At the Edge of the Haight tells the story of a homeless youth, Maddy Donaldo, who lives with her dog, Root, in San Francisco’s Golden Gate Park. But one day she runs across a young man lying dead, and the man that is almost certainly his killer locks eyes with her. He tells her, “Keep a handle on the fucking dog…I know where to find your ass.”
I was invited to read and review this award-winning novel by Algonquin Books. My thanks go to them and Net Galley for the review copies. It’s for sale now.
At first, I am not sure I’ll like this book. It seems a bit self-conscious, a bit like a public service announcement or an infomercial. I wonder what I have gotten myself into. But about a quarter of the way in, it wakes up and begins to flow. It becomes my dedicated bathroom book, since I’ve been given a physical review copy, and I find myself brightening when I enter the loo. There are any number of places when the author has the opportunity to use an obvious plot device, but she chooses something better. By the end of the story I believe Maddy as a character, and I appreciate the way it ends.
My home town, Seattle, has an enormous problem with homelessness, estimated in the tens of thousands, and most of them are native Seattle-ites that have been priced out of the housing market. I know one of the people out there; others have squatted in my yard until my dog made them feel unwelcome. Not one part of this city is entirely free of tents, cardboard shacks, and other makeshift shelters. So this subject is never far from my thoughts.
The fact is that there aren’t nearly enough shelter beds, whether in open rooms with mats on the floor, hotels with doors that close and provide privacy, or other options, but in reading this book, it is also clear that there are times when it’s better to walk away from free shelter. Take our friend Maddy. The shelter she sometimes frequents is one where the probable killer has seen her. She can’t go there safely. There are shelters where she can’t take her dog. There are others that sound pretty good, but a night filled with the screams of a neighbor experiencing a mental health crisis make the private niche way deep in the park more appealing. The cops range from businesslike 3 AM bush beaters (“You can’t camp here!”) to the overtly cruel, and most of the homeless know better than to try to confide in them. And so it goes.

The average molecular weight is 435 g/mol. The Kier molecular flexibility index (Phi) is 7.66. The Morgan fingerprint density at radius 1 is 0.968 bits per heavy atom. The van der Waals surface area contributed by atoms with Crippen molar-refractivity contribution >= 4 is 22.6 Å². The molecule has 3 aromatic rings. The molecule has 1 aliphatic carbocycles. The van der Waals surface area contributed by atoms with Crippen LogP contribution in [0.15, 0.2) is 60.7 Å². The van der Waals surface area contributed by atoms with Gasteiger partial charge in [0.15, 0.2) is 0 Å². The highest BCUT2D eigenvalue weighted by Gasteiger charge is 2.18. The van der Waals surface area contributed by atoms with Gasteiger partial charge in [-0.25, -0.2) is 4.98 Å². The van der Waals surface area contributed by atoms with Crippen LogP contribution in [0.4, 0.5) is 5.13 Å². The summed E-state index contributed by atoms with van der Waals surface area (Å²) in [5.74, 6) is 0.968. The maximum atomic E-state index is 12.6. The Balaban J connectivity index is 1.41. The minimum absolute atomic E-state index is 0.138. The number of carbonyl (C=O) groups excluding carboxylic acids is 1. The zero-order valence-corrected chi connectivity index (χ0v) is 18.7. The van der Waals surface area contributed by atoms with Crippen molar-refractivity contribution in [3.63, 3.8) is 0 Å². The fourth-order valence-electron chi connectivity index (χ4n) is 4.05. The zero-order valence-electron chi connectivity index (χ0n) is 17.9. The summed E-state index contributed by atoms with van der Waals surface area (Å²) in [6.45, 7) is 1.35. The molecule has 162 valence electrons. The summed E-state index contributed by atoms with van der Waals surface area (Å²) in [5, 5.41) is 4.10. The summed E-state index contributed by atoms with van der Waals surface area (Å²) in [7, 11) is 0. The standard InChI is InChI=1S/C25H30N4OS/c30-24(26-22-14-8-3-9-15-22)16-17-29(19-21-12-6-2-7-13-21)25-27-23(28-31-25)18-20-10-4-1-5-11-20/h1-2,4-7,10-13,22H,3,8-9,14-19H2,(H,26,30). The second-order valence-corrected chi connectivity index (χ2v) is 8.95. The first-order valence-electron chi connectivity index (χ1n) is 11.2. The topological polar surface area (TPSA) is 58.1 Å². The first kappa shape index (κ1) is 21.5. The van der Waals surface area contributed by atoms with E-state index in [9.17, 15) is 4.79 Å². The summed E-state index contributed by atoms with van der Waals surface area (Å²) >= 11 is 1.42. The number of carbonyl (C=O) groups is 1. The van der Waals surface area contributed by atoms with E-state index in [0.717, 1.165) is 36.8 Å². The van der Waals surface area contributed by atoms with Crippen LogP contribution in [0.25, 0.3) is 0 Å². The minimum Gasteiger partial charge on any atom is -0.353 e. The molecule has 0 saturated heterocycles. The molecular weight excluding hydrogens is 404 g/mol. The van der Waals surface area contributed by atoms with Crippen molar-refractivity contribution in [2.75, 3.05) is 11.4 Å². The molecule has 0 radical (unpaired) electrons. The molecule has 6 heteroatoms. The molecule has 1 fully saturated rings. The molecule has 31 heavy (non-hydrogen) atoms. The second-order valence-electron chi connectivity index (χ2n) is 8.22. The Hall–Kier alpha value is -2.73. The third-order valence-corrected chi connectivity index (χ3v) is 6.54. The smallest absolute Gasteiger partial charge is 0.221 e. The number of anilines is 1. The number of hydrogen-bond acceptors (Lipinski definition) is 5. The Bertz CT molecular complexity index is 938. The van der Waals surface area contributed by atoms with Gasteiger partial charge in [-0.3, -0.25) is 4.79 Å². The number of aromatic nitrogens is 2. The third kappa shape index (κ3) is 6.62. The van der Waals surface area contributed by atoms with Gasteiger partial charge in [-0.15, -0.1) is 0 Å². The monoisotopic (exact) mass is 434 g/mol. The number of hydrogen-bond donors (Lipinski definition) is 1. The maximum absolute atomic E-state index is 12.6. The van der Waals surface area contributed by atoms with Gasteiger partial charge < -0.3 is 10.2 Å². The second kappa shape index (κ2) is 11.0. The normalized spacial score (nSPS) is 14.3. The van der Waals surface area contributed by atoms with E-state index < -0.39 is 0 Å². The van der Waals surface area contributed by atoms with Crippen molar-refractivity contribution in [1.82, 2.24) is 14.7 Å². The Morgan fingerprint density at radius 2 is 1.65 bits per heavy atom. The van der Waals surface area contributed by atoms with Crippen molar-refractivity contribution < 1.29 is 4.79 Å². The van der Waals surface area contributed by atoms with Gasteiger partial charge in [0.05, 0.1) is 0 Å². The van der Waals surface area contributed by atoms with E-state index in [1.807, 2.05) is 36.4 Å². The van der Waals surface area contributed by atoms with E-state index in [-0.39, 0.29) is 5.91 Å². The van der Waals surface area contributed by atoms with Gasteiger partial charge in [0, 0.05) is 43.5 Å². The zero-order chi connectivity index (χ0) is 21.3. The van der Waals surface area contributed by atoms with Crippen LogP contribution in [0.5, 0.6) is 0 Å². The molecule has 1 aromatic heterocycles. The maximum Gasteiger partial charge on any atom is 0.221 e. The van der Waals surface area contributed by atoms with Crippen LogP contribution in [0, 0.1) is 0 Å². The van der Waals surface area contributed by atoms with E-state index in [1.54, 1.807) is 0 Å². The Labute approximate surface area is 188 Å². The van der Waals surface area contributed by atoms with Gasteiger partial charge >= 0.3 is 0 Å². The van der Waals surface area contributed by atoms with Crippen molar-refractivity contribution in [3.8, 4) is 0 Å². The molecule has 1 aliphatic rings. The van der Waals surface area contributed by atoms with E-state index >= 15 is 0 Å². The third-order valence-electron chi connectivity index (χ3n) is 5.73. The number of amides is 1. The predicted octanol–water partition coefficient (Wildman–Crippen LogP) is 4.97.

The main part of this story involves a couple—Dave and Marva—that are the parents of Shane, the murder victim. They live on the other side of the country, and they never understood why Shane wouldn’t come home. No one besides Maddy recalls having seen Shane, and so although she has only seen him once—dead—they latch onto her, vowing to help her since they couldn’t help him. Between their grief and ignorance, however, they bumble around and breach boundaries in ways that are outrageously presumptuous, and when they drag her to their home for Thanksgiving, they introduce her as someone that “knew Shane,” which of course she didn’t. Maddy feels bad for these folks, but she doesn’t want to be their project. It’s a bizarre situation for her to be in.
Though it is marketed as commercial fiction, I think a lot of teens would embrace this story. I suggest that Language Arts teachers in middle and high schools add it to their shelves, as should librarians. The vocabulary is accessible, and despite the quote I lead with, there’s very little profanity.
Recommended especially for teenage readers.